Learning to Trust Life – Grapevine Article July 1978 by J.W.

IT WAS VERY difficult to turn my life and will over to the care of a God I did not trust–a loving God, but a just God–a merciful God, but an omnipotent God capable of great wrath–a God who kept me in suspense wondering if He was going to deliver the goods to make me happy, whether with salvation or a better job–all in all, a very chancy sort of God to be fooling with.

When I was a youngster, this scorekeeper sort of God was the only kind I thought available. When fear and distrust grew in me because He was not giving me what I wanted, I found other gods in the forms of people, places, things, and finally booze.

Many years later, when these gods also had failed, a man from AA sat talking with me in the middle of a winter night. I responded to his sharing, “We can stay sober together” sort of feeling. I trusted that man–not completely, but enough to get me in the doors of AA.

One of the first things I realized was that AA was not some abstract medieval philosophy concerned with how many angels could dance on the head of a pin, but a way of life designed for living “out there.” I also noticed that the happiest people were those going into action in their whole lives as well as in AA. They prayed and they meditated, but they also put it into gear each morning. They seemed to have a trust in life itself, believing that if they went out and took their best shot at it on a daily basis, any problems, needs, or even personal wants would be taken care of. They trusted their world because they were now part of it were no longer waiting for some god to make them happy.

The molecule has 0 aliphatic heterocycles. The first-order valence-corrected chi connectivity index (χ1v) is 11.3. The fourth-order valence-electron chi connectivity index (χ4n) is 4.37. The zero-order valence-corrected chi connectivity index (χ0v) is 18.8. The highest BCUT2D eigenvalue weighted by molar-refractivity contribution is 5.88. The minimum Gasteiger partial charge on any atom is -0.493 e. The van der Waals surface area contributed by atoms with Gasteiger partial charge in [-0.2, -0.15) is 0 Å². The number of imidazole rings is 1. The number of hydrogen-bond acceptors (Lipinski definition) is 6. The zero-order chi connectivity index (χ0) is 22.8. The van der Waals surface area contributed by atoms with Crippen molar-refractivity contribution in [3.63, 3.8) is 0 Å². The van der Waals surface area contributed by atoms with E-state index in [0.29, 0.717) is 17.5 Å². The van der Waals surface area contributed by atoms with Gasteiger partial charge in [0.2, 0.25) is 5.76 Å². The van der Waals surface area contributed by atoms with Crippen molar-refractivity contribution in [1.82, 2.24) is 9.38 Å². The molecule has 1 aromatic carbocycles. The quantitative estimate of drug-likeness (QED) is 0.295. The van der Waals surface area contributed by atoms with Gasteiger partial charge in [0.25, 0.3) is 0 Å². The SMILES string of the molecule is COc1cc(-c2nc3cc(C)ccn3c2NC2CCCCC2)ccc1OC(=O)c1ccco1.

Through their “We can do this together” sharing, I slowly started to live by trying new ideas, by not being afraid of making a mistake, by becoming willing to serve an apprenticeship in order to learn something new, by shooting for a goal without being sure of success, by accepting the belief that if I handled what was at hand, tomorrow would take care of itself, and most of all, by being able to laugh when I caught myself doing something foolish.

I cannot prove this belief, but I know it to be so, because as I guide my life along these lines, my life gets better and better. Scientists cannot prove Einstein’s theory of relativity, either, but they know the formula works when they use it. As theories, neither has any value, but both work when used.

It is no longer important who or what God is, because I know there is something bigger than I am each time I look at my world, especially my AA world. I can see it–I can feel it–I can use it–I can trust it–I am part of it.

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